Thursday, July 08, 2004

Under the sea!

I'm a little behind on my posting, but I want to tell you about my 4th of July. I had no houses to look at and nobody to hang with. So, I decided to find something to do. It turns out that July 4th is a really good day to scuba dive. I signed up for a spot on the dive boat and gear on Friday morning. I opted for Los Coronados Islands because they were a scant 20 miles south of the border. There were still twelve slots open as I prepared to embark on my adventure...

The only down side to an Independence Day dive was parking. All the lots were full and the marina exit was backed up for a few miles. It took me 20 minutes to get to the backup and another 40 to go the final 5 miles. I dove with Dive Connections at the West Mission Bay Marina. All told, there were about nine divers, a dive master, and the boat captain. The divers were an interesting assortment. There was the gregarious diving instructor bringing his student for her first certification dive. He was ex-Navy and was in his 50s or 60s. He was in better shape than anyone else on the boat. His student was a 17 year old navy daughter who wants to be in the entertainment industry, parties with Avril Lavigne and Lindsay Lohan in LA, and doesn't like to be cold or wet. There was a tech sales guy from San Fran and a Navy retiree who was a lucky beneficiary of the administration's newly instituted "stop loss" policy. He's been pulled back in and was redeploying to Iraq this week. There was a couple I didn't really get to talk with much and another couple I buddied with. The husband was a strong scuba veteran. The wife was my equal clocking in with six dives. The captain was a straight shooting ex-Navy man in need of a hip replacement. The dive master was the soul of compassion.

I had high hopes for the day. The dive was scheduled for 2 pm. I figured we'd be back in by dinner time. Then I could grab a bite and zip into Sea World to see the fireworks. Then I overheard the captain talking to one of the divers. Said we'd be back by about 9. Huh??? Turns out the boat ride to the dive site is 2 hours. Each way. As some of you may know, I have a proclivity for sea sickness. I even took a dramamine as precaution.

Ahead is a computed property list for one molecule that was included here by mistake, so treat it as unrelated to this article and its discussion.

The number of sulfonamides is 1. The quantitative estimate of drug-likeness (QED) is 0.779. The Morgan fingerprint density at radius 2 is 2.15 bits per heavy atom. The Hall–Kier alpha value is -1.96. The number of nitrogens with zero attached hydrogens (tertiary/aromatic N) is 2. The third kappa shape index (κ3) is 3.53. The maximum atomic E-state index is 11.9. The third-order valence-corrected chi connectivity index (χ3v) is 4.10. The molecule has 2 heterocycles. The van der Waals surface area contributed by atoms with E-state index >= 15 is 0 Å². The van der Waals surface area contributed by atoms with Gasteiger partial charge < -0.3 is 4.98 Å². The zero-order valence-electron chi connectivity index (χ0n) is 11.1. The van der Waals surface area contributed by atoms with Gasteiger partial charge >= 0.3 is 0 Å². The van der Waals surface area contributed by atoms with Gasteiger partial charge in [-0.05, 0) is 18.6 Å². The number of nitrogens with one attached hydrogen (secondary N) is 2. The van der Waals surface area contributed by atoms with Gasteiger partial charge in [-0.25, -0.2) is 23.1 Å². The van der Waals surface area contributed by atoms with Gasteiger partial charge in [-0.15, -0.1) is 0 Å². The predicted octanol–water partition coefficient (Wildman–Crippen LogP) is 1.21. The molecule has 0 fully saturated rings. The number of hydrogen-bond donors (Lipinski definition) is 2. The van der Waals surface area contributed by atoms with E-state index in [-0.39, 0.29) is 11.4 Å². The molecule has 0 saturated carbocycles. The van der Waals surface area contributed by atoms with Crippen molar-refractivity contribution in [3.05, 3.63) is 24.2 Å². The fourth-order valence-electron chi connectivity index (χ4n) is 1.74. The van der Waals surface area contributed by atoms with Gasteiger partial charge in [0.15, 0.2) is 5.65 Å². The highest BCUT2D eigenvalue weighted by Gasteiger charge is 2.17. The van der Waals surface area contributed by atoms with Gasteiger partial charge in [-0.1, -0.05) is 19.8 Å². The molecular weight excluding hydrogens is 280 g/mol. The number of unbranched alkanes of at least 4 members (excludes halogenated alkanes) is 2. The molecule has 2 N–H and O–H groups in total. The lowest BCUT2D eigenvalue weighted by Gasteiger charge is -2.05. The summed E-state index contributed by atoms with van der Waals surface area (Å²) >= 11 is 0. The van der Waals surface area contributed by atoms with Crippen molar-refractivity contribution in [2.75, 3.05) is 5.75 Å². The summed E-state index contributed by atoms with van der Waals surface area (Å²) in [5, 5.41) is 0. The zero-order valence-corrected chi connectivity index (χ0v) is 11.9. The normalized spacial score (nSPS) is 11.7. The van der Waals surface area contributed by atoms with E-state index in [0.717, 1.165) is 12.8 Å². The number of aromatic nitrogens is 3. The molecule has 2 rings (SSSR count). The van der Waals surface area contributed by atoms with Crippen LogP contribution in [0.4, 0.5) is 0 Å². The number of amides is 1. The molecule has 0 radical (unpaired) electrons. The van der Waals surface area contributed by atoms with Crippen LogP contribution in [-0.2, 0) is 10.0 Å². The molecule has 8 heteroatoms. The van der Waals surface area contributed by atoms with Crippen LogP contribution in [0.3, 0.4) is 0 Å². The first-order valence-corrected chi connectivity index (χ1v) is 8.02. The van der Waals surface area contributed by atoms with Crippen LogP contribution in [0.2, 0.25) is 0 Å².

The boat ride started off ok. Well, after we had been given the safety lecture. The safety rules were pretty important. They talked about how to handle a fire on the boat, and what to do if someone went overboard. The thing they stressed the most however was how shaky the plumbing was on the boat. No paper products in the head. Throw them all in the trash. And, most importantly, if you have to hurl, do it over the side and not in the head. If you puke in the head, the aroma will stick around and make everyone sick. Good to know.

The view was great and the weather was perfect. Along the way, we even saw some pacific whiteside dolphins leaping out of the water in group of 3 and 4. The captain decided to zig zag back and forth and in circles so we could get a better look at them. That's when the trouble started. The zig zags started to make me a little green. I decided to try to take a nap for the remainder of the boat ride. The dive master told me that lying down was the worst thing to do. Sent me out on the bow. That worked for a while, but we started hitting waves. I went back in and laid down again. Even though I was told it was the wrong thing to do, it made me feel better. About twenty minutes from the dive site, I was still green around the gills and trying to hang in there. The divemaster told us all to suit up as we would be there soon.